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U+2645, ♅

Miscellaneous Symbols



A globe surmounted by the letter H, the initial of Herschel, the discoverer of Uranus ('planet Herschel').


  1. (astronomy, astrology) Uranus.
    • 1844, William Henry Smyth, “θ1 Orionis”, in Cycle of Celestial Objects, for the Use of Naval, Military, and Private Astronomers, volume the second (The Bedford Catalogue) (in English), London: John W[illiam] Parker, [], page 130:
      A multiple star, the beautiful trapezium in the “Fish’s mouth” of the vast nebula in the middle of Orion’s sword-scabbard. A 6, pale white; B 7, faint lilac; C 7½, garnet; D 8, reddish; and E 15, blue. This was entered 1 . iii., in November, 1776, and had the honour of being the object to which the grand forty-foot reflector was first directed, in February, 1787, under the designation of “quadruple.” As a trapezium it was gazed at, measured, and delineated, for upwards of fifty years, when Σ. announced it “quintuplex,” by the addition of the little star E. Now when we consider the eye of ., the measures of S., and the rigorous examination of H., this little companion must be looked upon as variable; []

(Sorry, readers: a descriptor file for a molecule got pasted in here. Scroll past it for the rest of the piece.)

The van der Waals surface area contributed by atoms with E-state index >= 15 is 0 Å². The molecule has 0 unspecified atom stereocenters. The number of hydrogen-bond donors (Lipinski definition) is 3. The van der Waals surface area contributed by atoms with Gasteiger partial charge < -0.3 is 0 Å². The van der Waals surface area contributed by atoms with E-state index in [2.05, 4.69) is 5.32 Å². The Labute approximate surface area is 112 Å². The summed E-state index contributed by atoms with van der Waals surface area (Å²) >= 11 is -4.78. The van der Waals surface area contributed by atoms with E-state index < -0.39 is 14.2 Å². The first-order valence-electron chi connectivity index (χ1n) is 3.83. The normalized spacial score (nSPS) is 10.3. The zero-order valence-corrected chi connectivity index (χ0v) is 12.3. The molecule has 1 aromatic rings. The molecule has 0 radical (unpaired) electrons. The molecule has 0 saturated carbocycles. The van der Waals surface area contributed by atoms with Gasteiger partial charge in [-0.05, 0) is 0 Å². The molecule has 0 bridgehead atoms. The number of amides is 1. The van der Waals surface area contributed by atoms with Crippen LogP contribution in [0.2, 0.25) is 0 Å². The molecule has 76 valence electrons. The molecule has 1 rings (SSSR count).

Usage notes[edit]

While neither symbol is exclusive, ⟨⛢⟩ is somewhat more common in astronomy, and ⟨♅⟩ is very much more common in astrology. Use of either in astronomy is now uncommon.


Related terms[edit]

Planetary symbols
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